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Spokane, Washington  Est. May 19, 1883
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Mead’s Bailey has busy spring season ahead

Mead senior Wes Bailey plans to take summer courses to improve his GPA and earn a NCAA Division I scholarship. (Jesse Tinsley)
Mead senior Wes Bailey plans to take summer courses to improve his GPA and earn a NCAA Division I scholarship. (Jesse Tinsley)

Just when most of Wes Bailey’s peers are cruising toward the end of their senior years, the work is just beginning for the Mead track standout.

Poor effort in the classroom as a freshman and sophomore caught up with Bailey this year. At least, though, things are reversible.

In order to qualify for a track scholarship at an NCAA Division I school – the University of Washington and Washington State are among the potential suitors – Bailey must raise his core grade-point average. He won’t have any difficulty graduating, but plans to go to summer school and take three classes.

He’s made considerable strides academically this year. His GPA first semester was 2.8; he presently has a 3.3 GPA.

“I should have been more disciplined as a freshman and sophomore,” Bailey said. “I didn’t apply myself. If I could do it over I would.”

A scholarship is vitally important.

“I need a scholarship because my family can’t afford to send me to school,” Bailey said. “Like a lot of families we have day-to-day struggles. I want something better for my family.”

Bailey played a big role in helping Mead to the Greater Spokane League championship in football last fall. He’s highly motivated to have a record-breaking season in track and lead the Panthers to a state championship.

The State 4A 300-meter hurdles champ the past two years, Bailey will likely walk away from the event this spring.

“I’m a sprinter, not a hurdler,” he said. “I don’t want to sound cocky but I wanted a new challenge this year and do something new.”

He’s always had trepidation with the hurdles.

“I still love the hurdles but I’ve always had this fear about going over barriers, that I’d catch one and it would cause an injury and I wouldn’t be able to run anymore,” Bailey said.

So Bailey plans to continue with the 200, run a leg on the 400 relay and anchor the 1,600 relay and replace the hurdles with the 400.

He holds school records in the 200 (21.46 seconds) and 300 hurdles (38.0) and was part of the 400 relay that set the school record last year (42.2). He took third at state in the 200 and the 400 relay took second.

Mead, which won state titles when Bailey was a freshman and sophomore, took second last year, finishing four points behind champion Kent-Meridian.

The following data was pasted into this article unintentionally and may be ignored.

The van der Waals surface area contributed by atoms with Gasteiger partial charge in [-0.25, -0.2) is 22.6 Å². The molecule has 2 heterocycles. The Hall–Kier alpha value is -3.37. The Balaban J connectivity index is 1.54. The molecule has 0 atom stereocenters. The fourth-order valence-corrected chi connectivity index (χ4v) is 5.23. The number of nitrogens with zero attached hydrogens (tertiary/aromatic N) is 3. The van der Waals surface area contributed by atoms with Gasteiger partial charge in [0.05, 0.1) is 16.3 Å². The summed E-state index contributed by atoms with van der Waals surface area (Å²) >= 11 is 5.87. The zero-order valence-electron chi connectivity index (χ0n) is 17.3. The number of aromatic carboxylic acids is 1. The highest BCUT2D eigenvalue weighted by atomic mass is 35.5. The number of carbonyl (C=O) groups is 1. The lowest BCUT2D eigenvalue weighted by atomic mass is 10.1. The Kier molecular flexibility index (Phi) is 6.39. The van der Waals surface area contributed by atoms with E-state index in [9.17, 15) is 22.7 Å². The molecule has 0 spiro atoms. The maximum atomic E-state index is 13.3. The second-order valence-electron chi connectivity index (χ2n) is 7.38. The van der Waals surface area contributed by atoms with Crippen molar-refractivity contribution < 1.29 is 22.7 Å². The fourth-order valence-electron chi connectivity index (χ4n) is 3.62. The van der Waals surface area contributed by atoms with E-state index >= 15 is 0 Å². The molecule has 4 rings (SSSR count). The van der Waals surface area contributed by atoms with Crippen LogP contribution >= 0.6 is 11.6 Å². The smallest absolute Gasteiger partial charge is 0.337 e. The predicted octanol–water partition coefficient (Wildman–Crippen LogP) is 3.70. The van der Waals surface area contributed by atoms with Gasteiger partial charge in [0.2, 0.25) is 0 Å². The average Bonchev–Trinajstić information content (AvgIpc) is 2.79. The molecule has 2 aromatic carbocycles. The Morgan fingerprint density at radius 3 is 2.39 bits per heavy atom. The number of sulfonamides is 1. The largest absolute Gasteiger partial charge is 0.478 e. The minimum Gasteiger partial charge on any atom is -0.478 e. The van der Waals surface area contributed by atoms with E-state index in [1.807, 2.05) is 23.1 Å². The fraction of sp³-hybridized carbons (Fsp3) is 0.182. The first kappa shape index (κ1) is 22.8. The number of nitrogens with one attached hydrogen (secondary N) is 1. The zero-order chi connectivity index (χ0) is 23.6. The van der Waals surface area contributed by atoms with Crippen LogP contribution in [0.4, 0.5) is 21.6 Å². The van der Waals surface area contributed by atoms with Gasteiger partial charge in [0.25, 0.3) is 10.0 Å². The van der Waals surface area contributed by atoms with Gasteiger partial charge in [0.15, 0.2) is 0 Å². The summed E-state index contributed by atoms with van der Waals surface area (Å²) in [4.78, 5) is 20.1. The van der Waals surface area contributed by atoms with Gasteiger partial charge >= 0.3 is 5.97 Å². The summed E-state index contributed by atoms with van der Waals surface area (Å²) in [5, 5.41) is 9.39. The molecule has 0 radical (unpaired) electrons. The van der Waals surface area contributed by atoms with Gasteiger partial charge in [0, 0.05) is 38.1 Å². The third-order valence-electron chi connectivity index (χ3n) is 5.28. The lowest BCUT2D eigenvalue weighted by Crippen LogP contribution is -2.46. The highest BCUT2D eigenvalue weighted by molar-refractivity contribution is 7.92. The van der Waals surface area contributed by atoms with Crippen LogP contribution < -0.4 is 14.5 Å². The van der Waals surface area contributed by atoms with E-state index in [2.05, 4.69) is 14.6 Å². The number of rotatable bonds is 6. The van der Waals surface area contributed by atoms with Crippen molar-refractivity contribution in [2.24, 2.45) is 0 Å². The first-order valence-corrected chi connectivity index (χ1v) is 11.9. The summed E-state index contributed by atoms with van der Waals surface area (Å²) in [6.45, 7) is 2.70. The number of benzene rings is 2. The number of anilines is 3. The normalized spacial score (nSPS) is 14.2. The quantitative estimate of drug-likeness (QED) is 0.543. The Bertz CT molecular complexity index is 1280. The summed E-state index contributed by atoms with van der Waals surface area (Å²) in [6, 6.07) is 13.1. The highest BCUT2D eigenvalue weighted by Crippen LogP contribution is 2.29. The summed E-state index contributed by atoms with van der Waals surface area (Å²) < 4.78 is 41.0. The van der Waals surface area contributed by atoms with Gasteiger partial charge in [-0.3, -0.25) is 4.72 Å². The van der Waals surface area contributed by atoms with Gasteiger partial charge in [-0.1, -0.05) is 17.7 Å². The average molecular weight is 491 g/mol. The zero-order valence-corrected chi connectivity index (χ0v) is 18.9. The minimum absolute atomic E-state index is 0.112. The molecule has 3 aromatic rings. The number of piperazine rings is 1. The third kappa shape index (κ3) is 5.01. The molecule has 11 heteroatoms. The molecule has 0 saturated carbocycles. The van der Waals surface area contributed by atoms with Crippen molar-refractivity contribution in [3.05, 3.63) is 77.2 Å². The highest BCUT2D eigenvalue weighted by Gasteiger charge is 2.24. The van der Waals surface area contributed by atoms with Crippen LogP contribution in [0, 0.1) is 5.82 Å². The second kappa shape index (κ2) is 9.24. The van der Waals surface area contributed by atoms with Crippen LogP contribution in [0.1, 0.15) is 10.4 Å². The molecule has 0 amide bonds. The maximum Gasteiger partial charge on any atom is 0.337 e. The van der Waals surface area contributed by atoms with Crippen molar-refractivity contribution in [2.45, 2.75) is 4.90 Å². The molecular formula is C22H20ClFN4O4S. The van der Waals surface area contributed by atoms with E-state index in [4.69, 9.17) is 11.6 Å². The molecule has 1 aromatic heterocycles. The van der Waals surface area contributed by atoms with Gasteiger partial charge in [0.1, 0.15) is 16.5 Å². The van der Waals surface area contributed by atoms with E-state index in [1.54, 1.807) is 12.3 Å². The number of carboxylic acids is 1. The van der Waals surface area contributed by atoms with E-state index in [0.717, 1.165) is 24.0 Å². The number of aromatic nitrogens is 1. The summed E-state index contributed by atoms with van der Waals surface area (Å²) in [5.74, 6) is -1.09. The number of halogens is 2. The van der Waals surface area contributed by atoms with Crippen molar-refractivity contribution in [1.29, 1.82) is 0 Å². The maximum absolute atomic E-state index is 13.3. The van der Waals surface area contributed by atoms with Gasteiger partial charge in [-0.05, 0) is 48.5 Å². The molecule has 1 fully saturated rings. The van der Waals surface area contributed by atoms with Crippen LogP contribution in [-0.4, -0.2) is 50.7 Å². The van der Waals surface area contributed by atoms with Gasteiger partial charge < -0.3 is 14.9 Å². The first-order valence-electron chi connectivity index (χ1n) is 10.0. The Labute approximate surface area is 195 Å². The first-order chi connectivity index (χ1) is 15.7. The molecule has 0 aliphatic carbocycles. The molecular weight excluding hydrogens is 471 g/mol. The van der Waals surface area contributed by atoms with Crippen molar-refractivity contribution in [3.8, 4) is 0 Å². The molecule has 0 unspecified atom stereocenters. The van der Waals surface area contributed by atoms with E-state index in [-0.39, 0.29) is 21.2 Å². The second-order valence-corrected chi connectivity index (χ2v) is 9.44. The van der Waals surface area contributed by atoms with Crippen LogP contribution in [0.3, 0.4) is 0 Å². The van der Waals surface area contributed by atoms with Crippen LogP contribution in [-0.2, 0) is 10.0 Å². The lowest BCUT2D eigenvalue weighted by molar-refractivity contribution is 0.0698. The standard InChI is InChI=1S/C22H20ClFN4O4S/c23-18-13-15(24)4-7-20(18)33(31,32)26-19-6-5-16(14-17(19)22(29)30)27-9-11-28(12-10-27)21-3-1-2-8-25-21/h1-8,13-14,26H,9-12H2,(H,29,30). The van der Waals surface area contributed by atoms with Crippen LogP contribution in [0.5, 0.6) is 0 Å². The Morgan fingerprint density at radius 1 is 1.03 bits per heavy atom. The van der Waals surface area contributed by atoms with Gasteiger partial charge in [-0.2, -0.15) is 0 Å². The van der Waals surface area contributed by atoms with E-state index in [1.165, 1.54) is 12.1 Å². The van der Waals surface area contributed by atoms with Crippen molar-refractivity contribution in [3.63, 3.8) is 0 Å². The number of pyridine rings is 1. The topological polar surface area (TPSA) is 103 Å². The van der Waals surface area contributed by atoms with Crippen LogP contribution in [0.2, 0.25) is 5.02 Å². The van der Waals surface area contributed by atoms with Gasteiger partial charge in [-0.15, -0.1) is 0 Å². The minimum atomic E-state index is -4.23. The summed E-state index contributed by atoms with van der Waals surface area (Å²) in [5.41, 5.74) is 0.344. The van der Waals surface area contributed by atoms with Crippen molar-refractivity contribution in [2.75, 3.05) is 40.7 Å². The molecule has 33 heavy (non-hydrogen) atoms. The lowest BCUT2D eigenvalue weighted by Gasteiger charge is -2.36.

“We should have won state,” Bailey said. “If I take first in the 200, we win. There were a number of little things that could have helped us win state.”

Track was a mere afterthought for Bailey back when he was in middle school in Missoula. He turned out for track for the first time in eighth grade when a friend told him it was a great way to be around girls and that he could cut class for meets.

He and his family moved to Spokane before he started his freshman year. Eighth grade was a difficult year for Bailey, who saw his best friend die because of a heart condition. The Baileys also had some family issues. So moving to Spokane helped give Bailey a fresh start.

Bailey thought his best sport was basketball. But the 5-foot-10, 160-pounder had better results in football and track. He turned down a full-ride offer to play football at Eastern Washington University.

He could do many other events in track, including some jumps.

“His range is unbelievable,” Mead coach John Mires said. “He has the perfect body type. He has beautiful rhythm and a great stride.”

Bailey competed in three events his first three years. He’s stretching it to four this spring.

“There are very few like him,” Mires said. “He’s a team kid first. His willingness to work is awesome. He does all the little things right.”

Bailey has set the bar high for himself. He wants to break the school record in the 400 (49.1) and thinks he can run in the high 46s or low 47s.

“This is going to sound crazy, but I want to do 20.8,” Bailey said.

The all-time fastest time in the state is 21.02 set by Ja’Warren Hooker of Ellensburg at a USATF Junior National meet in Edwardsville, Ill., in 1997. The overall state meet record is 21.24 set by Hooker, also in 1997.

Bailey posted 20.8 all over his bedroom walls. He said throughout the day he sees the combinations of those digits – 2 0 8. While doing the interview for this story, he looked at a bookshelf and saw the combination of those numbers.

“I wanted to challenge myself this year,” Bailey said. “If you reach for the stars and end up in the clouds, that’s OK. Ending up in the clouds would be perfect.”

He will do a 100 here and there in Greater Spokane League meets in an effort to lower his times in the 200.

“Doing the 100s will help me work on my starts in the blocks,” Bailey said.

The 100 isn’t going to be one of his four events because he doesn’t hit his optimum speed until after 80 meters.

“I’m the fastest guy on our team but not the quickest,” Bailey said. “Austin Stone is the quickest. He has the best 80 meters.”

Bailey will team with Stone, Evan Maack and Gunnar Kayser in the 400 relay.

The open 400 will be a challenge, Bailey said. It’s an event he needs to do now since it will be one of the events he does in college.

“It’s a controlled all-out sprint,” Bailey said. “You want to go as fast as you can. People say save something for the last 100. But it’s basically all mental.”

Bailey has his work cut out for him – both on the track and in the classroom.

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